I am thinking about myself now as a traumatized person who needs help. I am thinking about equine therapy, bodywork, somatic therapy. To find a way to calm and center myself. Because I am seeing that my whole life has been an accretion of trauma which I have never addressed. I am beginning to think of my child in the same way. And I am beginning to look at our relationship as like two people caught up in an echo chamber of screams.
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Crazy Cat Lady
Copa, horses might help you, because you HAVE to center yourself in order for horses to be comfortable around you. Because they are pure prey animals, they are extremely sensitive to the "vibe" humans, which are predators, give off.

When I was at "Old Friends" I met a stallion named Sarava. He is the horse that spoiled Funny Cide's attempt at the Triple Crown. Sarava is his "own horse" and lives life on his own terms. He isn't cuddly. He's "all man", and will bite, etc. I was able to feed him a few chunks of carrot and avoid being bitten, but I had to really calm and center myself before he even deigned to come over to the fence, and then he stopped a few feet away and fixed me with a piercing stare as if he were reading me. Once he decided that not only was I not a threat, I wasn't afraid of him. He came over, took the treats, gave me another long stare, and, ignoring the other visitors, trotted off. It was a very strange sort of communication and even the guide said, "Wow, that was strange!"\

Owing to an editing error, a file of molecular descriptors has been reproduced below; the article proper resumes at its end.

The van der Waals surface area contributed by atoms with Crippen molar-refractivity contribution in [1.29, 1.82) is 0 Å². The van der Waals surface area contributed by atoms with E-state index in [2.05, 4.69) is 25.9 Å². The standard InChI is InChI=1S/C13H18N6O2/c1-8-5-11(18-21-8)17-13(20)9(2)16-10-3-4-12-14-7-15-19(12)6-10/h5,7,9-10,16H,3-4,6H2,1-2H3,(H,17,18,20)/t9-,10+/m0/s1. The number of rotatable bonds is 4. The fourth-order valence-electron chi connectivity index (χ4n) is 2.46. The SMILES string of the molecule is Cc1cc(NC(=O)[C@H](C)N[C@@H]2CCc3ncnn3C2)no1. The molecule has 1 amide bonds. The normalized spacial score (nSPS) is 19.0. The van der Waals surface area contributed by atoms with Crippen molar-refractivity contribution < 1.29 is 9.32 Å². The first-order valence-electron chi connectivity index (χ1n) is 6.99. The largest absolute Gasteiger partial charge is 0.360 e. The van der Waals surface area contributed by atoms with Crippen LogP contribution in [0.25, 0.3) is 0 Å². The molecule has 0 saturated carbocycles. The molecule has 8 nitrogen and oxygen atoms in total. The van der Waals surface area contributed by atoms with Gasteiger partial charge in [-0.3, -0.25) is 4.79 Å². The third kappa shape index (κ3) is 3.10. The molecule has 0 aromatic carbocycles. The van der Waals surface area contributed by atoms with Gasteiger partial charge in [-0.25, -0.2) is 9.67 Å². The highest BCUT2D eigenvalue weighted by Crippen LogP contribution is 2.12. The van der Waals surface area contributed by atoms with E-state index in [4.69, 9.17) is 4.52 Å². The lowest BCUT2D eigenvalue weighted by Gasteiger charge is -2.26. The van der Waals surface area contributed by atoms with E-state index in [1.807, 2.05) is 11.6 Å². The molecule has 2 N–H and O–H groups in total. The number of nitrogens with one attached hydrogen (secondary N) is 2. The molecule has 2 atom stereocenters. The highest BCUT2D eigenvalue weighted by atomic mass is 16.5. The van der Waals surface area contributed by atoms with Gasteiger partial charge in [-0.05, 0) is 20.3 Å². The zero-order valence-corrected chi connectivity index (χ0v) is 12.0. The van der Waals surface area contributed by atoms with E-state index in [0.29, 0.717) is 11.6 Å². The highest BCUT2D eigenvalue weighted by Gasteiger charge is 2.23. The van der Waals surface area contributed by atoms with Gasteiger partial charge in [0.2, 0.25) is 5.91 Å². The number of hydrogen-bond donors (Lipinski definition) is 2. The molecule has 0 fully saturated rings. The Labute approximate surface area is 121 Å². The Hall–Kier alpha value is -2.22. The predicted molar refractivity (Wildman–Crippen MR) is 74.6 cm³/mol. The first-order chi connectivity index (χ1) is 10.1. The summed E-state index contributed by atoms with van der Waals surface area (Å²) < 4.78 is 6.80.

I agree with Copa that we do become traumatized by all that happens. I am now so overly sensitive to drama that I pull away as quick as I can...even if that means bolting from the room...the relationship..whatever. Been there done that and wont do it anymore. Colleen i think its great you are taking a new path in your career and doing good things for you. With the son i would stay arms length...he sees your help as a form of control and hence he pushes back. If things get too unruly at the house ask him to find a new place to live. He will find his way in his time but doesn't need to take you down his life path. You have your own! Hugs!


Well-Known Member
Colleen, I'm kinda in the same spot as you, except my son is not actively looking for help. But he is at home after being kicked out and arrested twice. He's in quite the pickle with no car and no job. But we've 'bailed' him out so many times, given him so many blank slates that I'm just not stupid enough to do it again. It's hard because I do see a path where he could get around all this and I start trying to figure out all the logistics in my head. But one thing sticks out that he said to me a few months ago. He said 'Mom I don't want your treasure maps.' when I was laying out a detailed path for him , ie Step 1 - stop associating with friends, Step 2 - find a job, etc etc. That resounds with me. He doesn't want my 'treasure maps' but that is what they are. And they are mine. He's rejected them and must come up with his own. Somehow this line of thinking helps me detach from the constant worry and anxiety. I just wish he didn't live here. If he doesn't come up with his own 'treasure map' soon, he will be homeless. And that's ok.